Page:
Sound advice for anyone trying to become a better writer.
Get a hold of three or four terrific original scripts. You decide which ones. Read them; analyze them if you want, or just let them wash over you. Notice their format: it’s standard in the industry, no exceptions. Then throw away or erase from memory all the books, articles, and lessons that reference or espouse three-act structures, five- and seven-act structures, “inciting events,” “character arcs,” “redemption,” Joseph Campbell’s name, plot graphs and charts, or supposed “tricks of the trade.” Forget the mumbo jumbo and just write the damn script and finish it in 120 pages or less. If you’re sufficiently talented, original, and inspired, nothing else is necessary. If you’re not, nothing else will help. If it turns out that you lack one or all of those elements, write another script. Maybe another. Give up when you can’t take it anymore. The time saved by not reading all those how-to books should be enough to carry you through the first several scripts at least, with time to spare. Sound cruel? Ask any screenwriter. TONY BILL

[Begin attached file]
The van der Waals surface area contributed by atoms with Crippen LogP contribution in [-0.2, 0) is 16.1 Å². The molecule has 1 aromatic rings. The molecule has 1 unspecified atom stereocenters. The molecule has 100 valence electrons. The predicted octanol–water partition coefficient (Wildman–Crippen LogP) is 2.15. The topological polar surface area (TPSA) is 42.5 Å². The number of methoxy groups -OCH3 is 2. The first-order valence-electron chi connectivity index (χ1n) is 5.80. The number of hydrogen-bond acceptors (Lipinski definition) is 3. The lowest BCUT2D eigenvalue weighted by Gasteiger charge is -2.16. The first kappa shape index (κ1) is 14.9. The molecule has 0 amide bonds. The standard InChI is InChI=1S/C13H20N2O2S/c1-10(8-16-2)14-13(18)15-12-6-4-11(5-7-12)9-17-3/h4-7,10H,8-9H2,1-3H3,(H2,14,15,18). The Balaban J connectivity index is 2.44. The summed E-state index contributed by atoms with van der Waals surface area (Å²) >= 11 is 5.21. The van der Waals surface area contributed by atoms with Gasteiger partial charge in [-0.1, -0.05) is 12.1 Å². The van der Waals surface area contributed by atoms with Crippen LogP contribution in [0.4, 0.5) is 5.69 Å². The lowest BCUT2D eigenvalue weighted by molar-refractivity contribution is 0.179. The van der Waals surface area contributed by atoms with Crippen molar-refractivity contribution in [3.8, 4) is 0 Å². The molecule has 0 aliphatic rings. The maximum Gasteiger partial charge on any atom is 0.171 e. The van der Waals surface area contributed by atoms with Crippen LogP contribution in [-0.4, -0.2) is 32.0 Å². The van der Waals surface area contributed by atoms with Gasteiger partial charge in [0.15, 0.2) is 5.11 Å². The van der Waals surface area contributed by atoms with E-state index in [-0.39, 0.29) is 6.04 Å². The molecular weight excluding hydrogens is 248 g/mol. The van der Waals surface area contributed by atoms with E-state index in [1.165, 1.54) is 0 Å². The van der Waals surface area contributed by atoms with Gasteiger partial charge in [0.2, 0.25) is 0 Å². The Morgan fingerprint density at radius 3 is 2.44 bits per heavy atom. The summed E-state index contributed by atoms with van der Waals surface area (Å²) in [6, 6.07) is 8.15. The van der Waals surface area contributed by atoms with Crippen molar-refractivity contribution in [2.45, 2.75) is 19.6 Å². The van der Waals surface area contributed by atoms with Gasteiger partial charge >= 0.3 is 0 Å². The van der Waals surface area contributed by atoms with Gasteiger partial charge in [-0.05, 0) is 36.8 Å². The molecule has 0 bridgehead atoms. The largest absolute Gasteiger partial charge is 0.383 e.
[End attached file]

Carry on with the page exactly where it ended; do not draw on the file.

Geez, OK. I get it. I'll stop trying to improve my understanding of narrative and cease building a strong foundation from which to write better and more meaningful stories.
I'll bury my head in the sand and write worthless crap like everyone else.
Don't miss out on the latest in narrative theory and storytelling with artificial intelligence. Subscribe to the Narrative First newsletter below and receive a link to download the 20-page e-book, Never Trust a Hero.